When I found out two years ago that I would be moving to Hong Kong, one of the first questions I asked myself was the following: “ What the heck am I gonna do with my hair?” For many non-Black folk out there, this is probably a non-issue, but for most of my brothas and sistas (particularly for the sistas), this is something that IS a consideration when moving to many foreign countries that do not have a strong population of African-descended people. Hong Kong is the third foreign country I have lived in, after two separate moves to France and another move to Mexico. The hair drama related to these moves goes way back. After having struggled with natural hair care in France, I pondered just what I would do with my hair in Mexico. I had rocked my natural hair in France for a year and, due to poor maintenance, experienced major dryness and breakage. As a result, I wore braided extensions when I moved to Mexico- it was easy (wash and wear!) and it looked good. However, it soon became apparent that there was absolutely NO-ONE there who would be able to re-do my extensions as I was the only Black person around for miles. It was then that I made some pretty stupid hair decisions (like keeping my braids in for 6 months at a time… YIKES)!
At any rate, before coming to Hong Kong, I made the decision to get locs, which was initially much to the chagrin of my mother. Before taking the plunge I scoured the internet for information. After researching the best method for me (interlocking method), I then tackled the all-important task of finding someone in Hong Kong to do my hair. An internet search yielded the number of a salon that, while expensive, had a girl who does a great job of tightening up my new growth. I have been super happy with my decision, and have tons of fun styling and changing up my ‘do. It requires very little day-to-day maintenance, and it is refreshing not to own a comb or a brush. As hair products for African hair are difficult to find here, I am glad that my low-maintenance ‘do requires very few hair products. Apart from shampoo and conditioner, I use castor oil to moisturize my hair… And that’s it! I get information about how to care for my locs from a variety of different websites, with one of my favourite being Nappturality.com!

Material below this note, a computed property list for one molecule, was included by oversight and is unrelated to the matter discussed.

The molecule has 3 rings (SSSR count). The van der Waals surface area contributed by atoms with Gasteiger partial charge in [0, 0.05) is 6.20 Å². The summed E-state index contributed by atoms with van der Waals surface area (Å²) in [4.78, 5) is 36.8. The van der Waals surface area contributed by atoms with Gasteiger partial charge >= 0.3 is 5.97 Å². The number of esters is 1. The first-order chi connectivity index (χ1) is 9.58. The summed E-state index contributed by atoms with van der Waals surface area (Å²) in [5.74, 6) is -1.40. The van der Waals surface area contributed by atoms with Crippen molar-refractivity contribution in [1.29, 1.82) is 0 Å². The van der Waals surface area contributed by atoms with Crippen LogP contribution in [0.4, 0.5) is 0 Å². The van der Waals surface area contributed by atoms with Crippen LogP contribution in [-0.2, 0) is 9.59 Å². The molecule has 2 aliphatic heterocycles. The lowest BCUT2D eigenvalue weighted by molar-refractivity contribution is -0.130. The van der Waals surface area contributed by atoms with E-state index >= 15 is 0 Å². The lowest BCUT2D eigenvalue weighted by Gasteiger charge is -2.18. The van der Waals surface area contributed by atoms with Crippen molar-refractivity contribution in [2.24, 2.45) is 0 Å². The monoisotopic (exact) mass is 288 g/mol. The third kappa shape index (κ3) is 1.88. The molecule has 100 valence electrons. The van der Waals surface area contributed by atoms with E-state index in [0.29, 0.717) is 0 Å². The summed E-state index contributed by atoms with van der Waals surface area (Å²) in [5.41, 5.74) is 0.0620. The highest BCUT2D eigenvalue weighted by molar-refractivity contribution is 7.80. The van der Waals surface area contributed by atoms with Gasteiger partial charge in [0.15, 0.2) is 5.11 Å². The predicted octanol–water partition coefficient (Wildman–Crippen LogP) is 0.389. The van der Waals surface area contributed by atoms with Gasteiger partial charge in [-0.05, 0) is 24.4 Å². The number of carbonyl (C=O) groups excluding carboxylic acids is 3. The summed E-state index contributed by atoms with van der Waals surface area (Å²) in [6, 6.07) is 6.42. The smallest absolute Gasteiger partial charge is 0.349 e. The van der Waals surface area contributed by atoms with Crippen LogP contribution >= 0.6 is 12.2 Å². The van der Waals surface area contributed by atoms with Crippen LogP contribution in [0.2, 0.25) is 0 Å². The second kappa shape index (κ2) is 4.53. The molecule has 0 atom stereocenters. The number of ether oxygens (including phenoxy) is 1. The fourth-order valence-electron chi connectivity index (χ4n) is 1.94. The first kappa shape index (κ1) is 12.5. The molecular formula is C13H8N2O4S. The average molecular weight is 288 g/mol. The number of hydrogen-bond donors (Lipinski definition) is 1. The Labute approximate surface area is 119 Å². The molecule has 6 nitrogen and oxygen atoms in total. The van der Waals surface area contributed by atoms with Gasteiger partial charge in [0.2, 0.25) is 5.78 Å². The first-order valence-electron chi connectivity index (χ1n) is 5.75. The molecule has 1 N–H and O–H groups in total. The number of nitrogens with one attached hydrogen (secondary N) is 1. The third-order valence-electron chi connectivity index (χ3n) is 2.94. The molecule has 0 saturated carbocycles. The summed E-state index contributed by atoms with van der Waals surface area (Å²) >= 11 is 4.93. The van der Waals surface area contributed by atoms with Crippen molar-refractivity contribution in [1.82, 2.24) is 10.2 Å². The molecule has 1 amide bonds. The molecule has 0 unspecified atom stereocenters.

Unsurprisingly, my hair gets a lot of (positive) attention here in Asia, for obvious reasons. On a number of occasions, I have had Chinese people try to touch my hair (it was hilarious when the woman doing my massage sneaked a tug on my locks while she while massaging my shoulders). People, Chinese or expat, ask me on a weekly basis about my hair.
There is a lot of love for natural hair in Asia! I frequently have people telling me how beautiful my hair is here, which is nice to hear, since I couldn’t agree with them more!
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